Finding Colleges That Are Affordable
When it comes to your child’s college list, everyone talks about finding schools that are a great fit. To most people, this means two things: academic and social. Academically, these should be schools that have strong programs in the disciplines your child expects to pursue, places where they will be challenged and successful. Socially, these should be schools where your child will fit in, will be honored for who they are, and will find friends for life.
But there is a third leg of the stool that most people think is too complicated to factor in—financial fit. If they choose wisely, families can literally save tens of thousands of dollars each year in out-of-pocket costs. Here are the answers to a few of the questions you might be asking while your rising senior is building his/her list this summer…
Is the sticker price of a college the price we will have to pay?
No. Eighty-six percent of undergraduates pay less than the sticker price, many significantly less. All colleges provide federal and/or institutional need-based grants. These awards are based strictly on a family’s finances and not on the student’s academic achievement. For families whose earnings and assets are too high to demonstrate need, many colleges also provide non-need grants called merit awards. Millions of students enrolled in college today receive one, the other, or both.
Do all colleges offer similar amounts of need-based aid?
No. The size of these awards differs substantially from one college to the next. About sixty colleges meet 100% of demonstrated need, and several of these have done away with student loans in their financial aid packages and have replaced these with institutional grants. About 100 schools meet at least 90% of demonstrated need. On the other hand, many well-known institutions—household names—meet as little as 70% or less of demonstrated need. This unmet need can easily add tens of thousands of dollars annually to your out-of-pocket costs.
Do all colleges offer merit aid?
No. In fact, many of the most selective schools, like the Ivies, offer no merit aid at all. But many schools nearly as selective are quite generous with merit aid because they want to entice students to apply and enroll. Each year, many of my students are offered $10,000 to as much as $45,000 per year in merit awards from top institutions. And these are four-year awards as long as the student maintains a 3.0 GPA through college.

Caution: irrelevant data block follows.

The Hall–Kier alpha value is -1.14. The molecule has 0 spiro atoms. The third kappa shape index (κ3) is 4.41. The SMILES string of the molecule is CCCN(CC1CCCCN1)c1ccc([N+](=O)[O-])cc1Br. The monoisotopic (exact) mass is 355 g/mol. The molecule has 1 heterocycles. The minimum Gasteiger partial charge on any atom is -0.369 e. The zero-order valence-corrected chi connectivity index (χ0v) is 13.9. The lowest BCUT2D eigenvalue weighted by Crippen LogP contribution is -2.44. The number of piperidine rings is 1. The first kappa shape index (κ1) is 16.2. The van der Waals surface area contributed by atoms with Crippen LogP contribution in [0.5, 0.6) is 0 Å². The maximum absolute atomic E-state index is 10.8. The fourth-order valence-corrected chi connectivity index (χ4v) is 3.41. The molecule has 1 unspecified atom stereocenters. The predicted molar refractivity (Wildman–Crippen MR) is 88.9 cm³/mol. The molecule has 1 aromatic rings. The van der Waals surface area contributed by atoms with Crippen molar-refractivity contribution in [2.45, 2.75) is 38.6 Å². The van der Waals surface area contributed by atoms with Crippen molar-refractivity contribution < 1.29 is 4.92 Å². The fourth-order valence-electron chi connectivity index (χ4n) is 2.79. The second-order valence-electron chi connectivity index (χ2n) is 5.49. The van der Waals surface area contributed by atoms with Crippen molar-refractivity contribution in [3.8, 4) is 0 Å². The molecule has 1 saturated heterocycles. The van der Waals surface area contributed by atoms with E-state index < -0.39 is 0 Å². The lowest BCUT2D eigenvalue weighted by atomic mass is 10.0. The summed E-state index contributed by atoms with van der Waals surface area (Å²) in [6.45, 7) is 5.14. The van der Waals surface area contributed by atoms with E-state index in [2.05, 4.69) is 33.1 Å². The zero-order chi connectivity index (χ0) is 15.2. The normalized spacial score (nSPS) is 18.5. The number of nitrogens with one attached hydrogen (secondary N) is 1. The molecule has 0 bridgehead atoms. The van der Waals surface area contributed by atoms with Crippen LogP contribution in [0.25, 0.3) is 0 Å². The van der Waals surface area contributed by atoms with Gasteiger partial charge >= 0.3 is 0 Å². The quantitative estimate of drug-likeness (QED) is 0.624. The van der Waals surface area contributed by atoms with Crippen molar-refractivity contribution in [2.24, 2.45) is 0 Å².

Does a B student have a shot at receiving merit aid?
Yes, absolutely. Merit money is an enrollment tool, and there are many factors beyond high grades and test scores that could make a student an attractive applicant at a particular college. These can include accomplishments in the performing arts, strong leadership in one or two activities, athletic achievement at D3 schools, demographic diversity, and geographic diversity. Even the fact that you are not applying for need-based aid might be enough to win your child a merit award.
If we think our family is eligible for need-based financial aid, how do we find out how much aid we might receive?
One way to get an early approximation of how much a particular college might cost is to go to that college’s net price calculator located on the institutional website. These calculators vary college to college—some are more accurate than others and they are not binding estimates. Another excellent place to go to get an early read on how much you will is the College Board’s EFC calculator. This will compute your Expected Family Contribution, not what you will actually have to pay, but a good starting point to approximate how much you will actually be expected to pay towards your child’s college education annually.
How does financial fit factor into which schools belong on my child’s college list?
If you’ve learned that your EFC is, say, $30K and your child is applying to schools with price tags of $70K, your demonstrated need at these schools is roughly $40K. This is substantial need, and you should be looking for schools that meet between ninety and one hundred percent of need in their financial aid awards. On the other hand, if you learn that your EFC is $60K or more, you will have little or no demonstrated need at these schools. Instead, you should be looking for schools that are generous with merit aid with average awards of at least $15K going to at least thirty percent of their undergraduates.
Where can I get this information?
Jennie and I publish two amazing financial aid charts available for free on the Resources page of our website. One is for domestic applicants, the other for international applicants. It has all the great information you need to know which schools are a smart financial choice for your family, and which are not.
College is one of the most expensive purchases a family will ever make. It is the single best investment in your child’s future. It is crucial that you become an informed shopper as your child assembles the list of colleges he or she will apply to.